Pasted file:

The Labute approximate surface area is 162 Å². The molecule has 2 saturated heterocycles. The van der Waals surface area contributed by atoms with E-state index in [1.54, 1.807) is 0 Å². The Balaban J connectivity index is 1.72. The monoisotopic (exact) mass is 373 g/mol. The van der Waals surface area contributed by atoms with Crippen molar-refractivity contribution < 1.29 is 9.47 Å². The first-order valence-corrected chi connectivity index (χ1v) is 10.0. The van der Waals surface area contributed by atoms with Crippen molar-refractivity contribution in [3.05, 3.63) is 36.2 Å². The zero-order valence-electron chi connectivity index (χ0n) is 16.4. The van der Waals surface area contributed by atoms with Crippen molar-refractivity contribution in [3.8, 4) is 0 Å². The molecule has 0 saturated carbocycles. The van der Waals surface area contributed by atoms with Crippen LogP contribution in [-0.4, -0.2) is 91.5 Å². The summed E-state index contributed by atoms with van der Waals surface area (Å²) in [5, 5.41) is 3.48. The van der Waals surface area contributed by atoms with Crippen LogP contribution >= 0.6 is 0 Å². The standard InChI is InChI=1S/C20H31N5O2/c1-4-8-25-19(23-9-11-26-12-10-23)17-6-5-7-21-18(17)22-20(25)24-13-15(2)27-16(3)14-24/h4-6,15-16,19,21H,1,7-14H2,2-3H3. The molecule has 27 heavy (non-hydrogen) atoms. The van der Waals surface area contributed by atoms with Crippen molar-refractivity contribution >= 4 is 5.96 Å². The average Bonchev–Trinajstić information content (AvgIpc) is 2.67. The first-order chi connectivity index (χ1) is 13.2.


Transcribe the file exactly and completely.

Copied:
The Labute approximate surface area is 162 Å². The molecule has 2 saturated heterocycles. The van der Waals surface area contributed by atoms with E-state index in [1.54, 1.807) is 0 Å². The Balaban J connectivity index is 1.72. The monoisotopic (exact) mass is 373 g/mol. The van der Waals surface area contributed by atoms with Crippen molar-refractivity contribution < 1.29 is 9.47 Å². The first-order valence-corrected chi connectivity index (χ1v) is 10.0. The van der Waals surface area contributed by atoms with Crippen molar-refractivity contribution in [3.05, 3.63) is 36.2 Å². The zero-order valence-electron chi connectivity index (χ0n) is 16.4. The van der Waals surface area contributed by atoms with Crippen molar-refractivity contribution in [3.8, 4) is 0 Å². The molecule has 0 saturated carbocycles. The van der Waals surface area contributed by atoms with Crippen LogP contribution in [-0.4, -0.2) is 91.5 Å². The summed E-state index contributed by atoms with van der Waals surface area (Å²) in [5, 5.41) is 3.48. The van der Waals surface area contributed by atoms with Crippen LogP contribution >= 0.6 is 0 Å². The standard InChI is InChI=1S/C20H31N5O2/c1-4-8-25-19(23-9-11-26-12-10-23)17-6-5-7-21-18(17)22-20(25)24-13-15(2)27-16(3)14-24/h4-6,15-16,19,21H,1,7-14H2,2-3H3. The molecule has 27 heavy (non-hydrogen) atoms. The van der Waals surface area contributed by atoms with Crippen molar-refractivity contribution >= 4 is 5.96 Å². The average Bonchev–Trinajstić information content (AvgIpc) is 2.67. The first-order chi connectivity index (χ1) is 13.2.